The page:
The ins and outs of purpose-driven business

Ronelle BesterInsightLeave a Comment

Purpose. It’s a buzzword in business these days. Yet, it’s one of the trends that hold a lot of value and opportunity beyond the hype.

In 2018, Accenture found that, globally, 64% of consumers are more attracted to brands that actively communicate their purpose. Their study also showed that 62% of consumers want businesses to take a stand on issues that they are passionate about.

But what does “purpose-driven business” actually mean. What does it look like? And, how do you implement it?

Understanding purpose-driven business

Although society has come a long way, there are many socio-political issues that must be resolved. Women face discrimination, systemic racism still prevails, and the planet gets warmer and more damaged as the years go by.

Fixing these issues requires power and resources. And, businesses have this power and the resources needed. In fact, according to the 2021 Edelman Trust Barometer, business replaces governments as most trusted institution and seen as more than twice as competent.

Business leaders have an obligation to use their power and influence to advocate for positive change in society. Businesses must be working toward something bigger. This goes further than corporate social responsibility. It should be the core of why your business exists.

Building your business from purpose

According to Ipsos, 67% of people around the world agree that it is now more important than ever that the brands they choose make a positive contribution to society, beyond just providing a great product. Yet, many companies still put off purpose. In most cases, businesses argue that purpose-driven products cost more and thus are less likely to be bought. This is proven to be untrue though.

In fact, purpose benefits both society and your business. Purpose-driven businesses are proven to have higher productivity and growth rates, and a more satisfied workforce. Unilever’s purpose-driven brands have grown 69% faster than the rest of the business and with higher margins.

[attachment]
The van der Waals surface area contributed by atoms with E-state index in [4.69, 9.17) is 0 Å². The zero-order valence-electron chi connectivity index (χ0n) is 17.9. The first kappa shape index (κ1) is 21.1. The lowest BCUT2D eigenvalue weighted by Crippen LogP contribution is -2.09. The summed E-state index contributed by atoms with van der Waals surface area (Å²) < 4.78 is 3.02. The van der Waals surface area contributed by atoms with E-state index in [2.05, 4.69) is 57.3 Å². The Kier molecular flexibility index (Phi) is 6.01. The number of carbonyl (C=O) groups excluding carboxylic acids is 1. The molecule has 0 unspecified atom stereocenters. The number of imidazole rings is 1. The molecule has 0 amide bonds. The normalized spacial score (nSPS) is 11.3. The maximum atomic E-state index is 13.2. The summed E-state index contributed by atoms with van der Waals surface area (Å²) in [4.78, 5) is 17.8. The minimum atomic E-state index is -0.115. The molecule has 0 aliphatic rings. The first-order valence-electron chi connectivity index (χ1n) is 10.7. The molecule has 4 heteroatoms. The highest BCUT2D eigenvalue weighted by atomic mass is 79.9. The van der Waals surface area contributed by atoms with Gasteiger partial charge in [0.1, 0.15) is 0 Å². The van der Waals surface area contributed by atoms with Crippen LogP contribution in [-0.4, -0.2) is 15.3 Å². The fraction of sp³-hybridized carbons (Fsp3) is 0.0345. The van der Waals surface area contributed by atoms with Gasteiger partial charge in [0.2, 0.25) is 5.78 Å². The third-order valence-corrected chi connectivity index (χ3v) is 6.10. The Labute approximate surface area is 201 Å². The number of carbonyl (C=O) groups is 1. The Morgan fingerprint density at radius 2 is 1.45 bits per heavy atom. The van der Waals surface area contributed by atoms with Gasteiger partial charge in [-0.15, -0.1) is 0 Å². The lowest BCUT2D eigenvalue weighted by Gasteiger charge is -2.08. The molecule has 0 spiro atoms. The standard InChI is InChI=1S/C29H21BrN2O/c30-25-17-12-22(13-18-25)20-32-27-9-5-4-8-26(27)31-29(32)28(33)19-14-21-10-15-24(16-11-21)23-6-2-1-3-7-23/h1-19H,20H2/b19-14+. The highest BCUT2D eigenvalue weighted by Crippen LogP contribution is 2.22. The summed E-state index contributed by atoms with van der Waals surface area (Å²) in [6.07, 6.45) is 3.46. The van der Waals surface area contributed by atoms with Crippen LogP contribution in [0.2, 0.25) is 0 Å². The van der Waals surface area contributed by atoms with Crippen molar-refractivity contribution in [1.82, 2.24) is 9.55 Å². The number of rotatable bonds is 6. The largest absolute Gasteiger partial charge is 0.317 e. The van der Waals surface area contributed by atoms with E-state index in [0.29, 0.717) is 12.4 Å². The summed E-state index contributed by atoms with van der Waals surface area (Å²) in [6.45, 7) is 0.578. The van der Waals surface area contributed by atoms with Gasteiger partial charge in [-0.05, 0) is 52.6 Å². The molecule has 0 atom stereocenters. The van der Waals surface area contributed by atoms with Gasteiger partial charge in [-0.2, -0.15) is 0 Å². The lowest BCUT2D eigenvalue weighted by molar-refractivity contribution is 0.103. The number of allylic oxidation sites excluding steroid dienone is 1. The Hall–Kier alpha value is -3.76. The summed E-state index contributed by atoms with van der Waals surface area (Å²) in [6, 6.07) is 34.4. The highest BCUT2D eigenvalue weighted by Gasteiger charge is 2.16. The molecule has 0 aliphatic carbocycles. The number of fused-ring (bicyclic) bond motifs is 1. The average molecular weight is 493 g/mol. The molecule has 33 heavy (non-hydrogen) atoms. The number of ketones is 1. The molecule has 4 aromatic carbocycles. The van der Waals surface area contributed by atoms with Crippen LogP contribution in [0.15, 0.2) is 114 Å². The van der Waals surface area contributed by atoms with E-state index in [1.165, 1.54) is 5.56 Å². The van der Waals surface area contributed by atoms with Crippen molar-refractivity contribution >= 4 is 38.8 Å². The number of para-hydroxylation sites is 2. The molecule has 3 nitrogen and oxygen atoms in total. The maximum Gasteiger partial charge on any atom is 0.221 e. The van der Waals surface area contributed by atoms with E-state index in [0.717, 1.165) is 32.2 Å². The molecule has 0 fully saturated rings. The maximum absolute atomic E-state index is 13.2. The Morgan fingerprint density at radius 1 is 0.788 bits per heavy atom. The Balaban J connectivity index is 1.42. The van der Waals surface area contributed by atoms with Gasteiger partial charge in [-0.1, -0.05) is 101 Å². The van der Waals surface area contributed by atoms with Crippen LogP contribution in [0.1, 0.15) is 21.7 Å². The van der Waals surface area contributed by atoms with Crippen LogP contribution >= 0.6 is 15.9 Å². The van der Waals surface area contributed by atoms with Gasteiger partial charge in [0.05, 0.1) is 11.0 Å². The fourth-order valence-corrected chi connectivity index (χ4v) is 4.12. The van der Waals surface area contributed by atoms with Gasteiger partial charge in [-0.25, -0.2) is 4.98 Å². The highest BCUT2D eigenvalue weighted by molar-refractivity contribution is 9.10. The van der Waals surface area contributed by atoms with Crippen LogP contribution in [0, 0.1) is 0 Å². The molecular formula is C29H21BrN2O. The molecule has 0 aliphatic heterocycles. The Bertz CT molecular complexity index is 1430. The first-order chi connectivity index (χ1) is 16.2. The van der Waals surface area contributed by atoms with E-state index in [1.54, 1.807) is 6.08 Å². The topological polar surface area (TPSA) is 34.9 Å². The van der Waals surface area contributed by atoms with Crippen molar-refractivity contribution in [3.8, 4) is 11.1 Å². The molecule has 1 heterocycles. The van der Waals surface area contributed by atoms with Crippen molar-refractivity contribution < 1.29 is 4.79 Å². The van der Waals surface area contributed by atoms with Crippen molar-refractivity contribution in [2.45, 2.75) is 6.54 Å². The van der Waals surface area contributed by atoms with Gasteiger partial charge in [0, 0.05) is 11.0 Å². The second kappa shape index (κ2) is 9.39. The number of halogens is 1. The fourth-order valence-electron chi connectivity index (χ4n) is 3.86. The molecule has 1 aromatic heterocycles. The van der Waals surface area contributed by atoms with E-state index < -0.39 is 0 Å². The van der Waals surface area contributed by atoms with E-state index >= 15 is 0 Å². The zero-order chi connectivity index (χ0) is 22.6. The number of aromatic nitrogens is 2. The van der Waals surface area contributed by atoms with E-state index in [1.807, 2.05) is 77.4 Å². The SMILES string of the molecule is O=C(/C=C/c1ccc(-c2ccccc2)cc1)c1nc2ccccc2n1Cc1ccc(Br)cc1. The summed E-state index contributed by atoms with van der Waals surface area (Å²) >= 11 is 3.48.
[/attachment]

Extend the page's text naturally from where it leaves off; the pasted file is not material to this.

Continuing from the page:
So where do you start on your journey of purpose? Here are a few tips:

  1. Look at your mission statement and decide on what your overall purpose is. Be authentic about it.
  2. Get buy-in from leadership. From your purpose must be build into the corporate agenda.
  3. Create a plan that includes specific and quantitative objectives.
  4. Communicate your plan and intentions. Make your purpose known.
  5. When making decisions, consider the humans impacted by the choices you make.
  6. Do more than make statements. You must take action.
  7. Team up with other businesses or organisations to ensure impact.
  8. Consistently report on your progress.
  9. Take inspiration from those that have done it well.

Avoiding blunders on the purposeful path

Purpose-driven business can easily be misperceived if you do it wrong. What happens if you misstep?

People might think that you’re “greenwashing”, for example. In other words, they may think that you’re using your efforts toward positive impact as a marketing tactic.

Another less-than-favourable outcome of misinterpreted purpose driven business is the perception that you are virtue signalling. This means that people will think you are publicly expressing opinions to show your “moral correctness”, with no other goal. It comes off as a superiority complex.

This will result in loss of trust in your brand. So, you have to be very careful when it comes to purpose.

To avoid being perceived like this, you should not discuss your purpose in a self-interested way. Let’s say your company does a beach clean up once a month. Don’t get on social media and talk about the number of hours you spent cleaning. Rather, use your platform to celebrate the impact that was made for the environment or the animals.

Also, if you aren’t really doing anything toward a cause then refrain from jumping on the bandwagon. If your company is talking about empowering women online, be sure that you’re doing it in real life.

You should also avoid a focus on product when talking about purpose. It takes away from the issue at hand, and makes it look like you’re just trying to sell.

Finally, remember you are working with serious matters. This is not the space for publicity stunts. Burger King’s failed mental health awareness campaign is a great example of why this doesn’t work. You don’t want to come across as tone-deaf. Your efforts to help should not be a PR gimmick.

Bringing it all together

The world is still a tough place, despite all the good that is being done. But your business can and should help make it better, even in the smallest of ways. Not only do people expect this, but you and your business will be better off participating.

As some have said, the revolution is going mainstream. And, for mainstream success you should be part of the revolution.



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